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Trustee vs. Personal Representative in Probate Matters



The primary purpose of the probate process is the transfer of probate assets from a deceased person to that person's heirs or beneficiaries. Whether the decedent created a trust, left a will, or left no testamentary instrument at all, the transfer of property must be administered by either a personal representative or a trustee. Even though a trustee and a personal representative both perform the distribution of a decedent's assets, there are some differences of which you need to be aware.

What's In A Name?

Having a personal representative indicates that the decedent's estate is going through the probate process. By contrast, a trustee is the entity or person who owns and manages the assets of a trust. Trusts do not go through the probate process and are subject to their own legal regime. Both probate and trust administration are matters of state law.

Applicable Law

Depending on your jurisdiction, the probate process can be a costly and time-consuming one. A personal representative might have to endure many months of court hearings and tedious procedure. A great solution is creating a trust because trusts are not subject to state probate courts. In many cases, your affairs will be settled much more quickly and easily by putting them in trust for distribution upon your death. However, if you reside in a state where the probate courts are relatively efficient, the additional time and expense required to create a trust might not give your personal representative any additional advantage. Definitely consult a licensed attorney on this point, in particular.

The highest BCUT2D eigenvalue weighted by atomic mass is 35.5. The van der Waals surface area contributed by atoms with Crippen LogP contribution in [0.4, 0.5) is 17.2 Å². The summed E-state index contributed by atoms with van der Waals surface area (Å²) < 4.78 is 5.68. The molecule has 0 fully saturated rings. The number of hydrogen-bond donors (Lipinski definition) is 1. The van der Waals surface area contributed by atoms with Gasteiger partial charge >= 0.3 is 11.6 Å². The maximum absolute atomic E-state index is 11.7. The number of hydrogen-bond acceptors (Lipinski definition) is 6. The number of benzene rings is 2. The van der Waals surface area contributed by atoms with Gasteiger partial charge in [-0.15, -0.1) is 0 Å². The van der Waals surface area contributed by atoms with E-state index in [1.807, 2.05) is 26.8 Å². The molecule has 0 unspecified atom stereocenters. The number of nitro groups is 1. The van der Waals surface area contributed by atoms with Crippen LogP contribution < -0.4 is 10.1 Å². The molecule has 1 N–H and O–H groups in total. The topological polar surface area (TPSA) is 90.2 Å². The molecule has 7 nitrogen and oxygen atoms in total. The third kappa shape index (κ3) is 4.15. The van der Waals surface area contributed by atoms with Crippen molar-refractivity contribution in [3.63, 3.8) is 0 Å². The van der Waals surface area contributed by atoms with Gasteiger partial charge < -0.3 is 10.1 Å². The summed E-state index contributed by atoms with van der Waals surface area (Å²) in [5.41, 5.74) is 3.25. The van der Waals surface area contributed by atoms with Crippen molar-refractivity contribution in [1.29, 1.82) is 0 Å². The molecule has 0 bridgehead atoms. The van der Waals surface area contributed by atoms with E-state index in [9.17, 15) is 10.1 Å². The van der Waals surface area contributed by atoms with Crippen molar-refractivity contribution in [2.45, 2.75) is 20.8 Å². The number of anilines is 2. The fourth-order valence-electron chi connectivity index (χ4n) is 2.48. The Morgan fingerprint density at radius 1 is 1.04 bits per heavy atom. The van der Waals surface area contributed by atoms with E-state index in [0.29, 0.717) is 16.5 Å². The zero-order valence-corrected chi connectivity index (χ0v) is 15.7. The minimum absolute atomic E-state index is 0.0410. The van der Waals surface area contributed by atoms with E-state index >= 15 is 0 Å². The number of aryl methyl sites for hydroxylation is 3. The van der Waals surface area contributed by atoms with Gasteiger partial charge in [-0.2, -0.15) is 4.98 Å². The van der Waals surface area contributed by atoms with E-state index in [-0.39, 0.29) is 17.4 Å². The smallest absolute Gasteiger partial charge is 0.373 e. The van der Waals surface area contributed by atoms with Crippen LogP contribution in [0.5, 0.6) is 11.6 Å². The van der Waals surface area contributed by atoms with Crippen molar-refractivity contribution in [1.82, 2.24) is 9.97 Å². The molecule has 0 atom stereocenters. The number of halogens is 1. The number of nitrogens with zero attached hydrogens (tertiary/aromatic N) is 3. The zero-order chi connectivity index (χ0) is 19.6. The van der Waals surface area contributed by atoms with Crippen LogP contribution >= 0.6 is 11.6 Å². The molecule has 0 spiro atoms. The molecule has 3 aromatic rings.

Lifetime Management

A personal representative is only able to manage and distribute a decedent's assets when given the authority to do so by the probate court. This means a personal representative has very little flexibility as to when and how to transfer the decedent's property. Because a trust can be created before your death, the trustee can start acting on your behalf as soon as the trust is created if you choose. If you are concerned about cognitive decline in your later years, arranging for a trustee to handle your assets might put your mind at ease.

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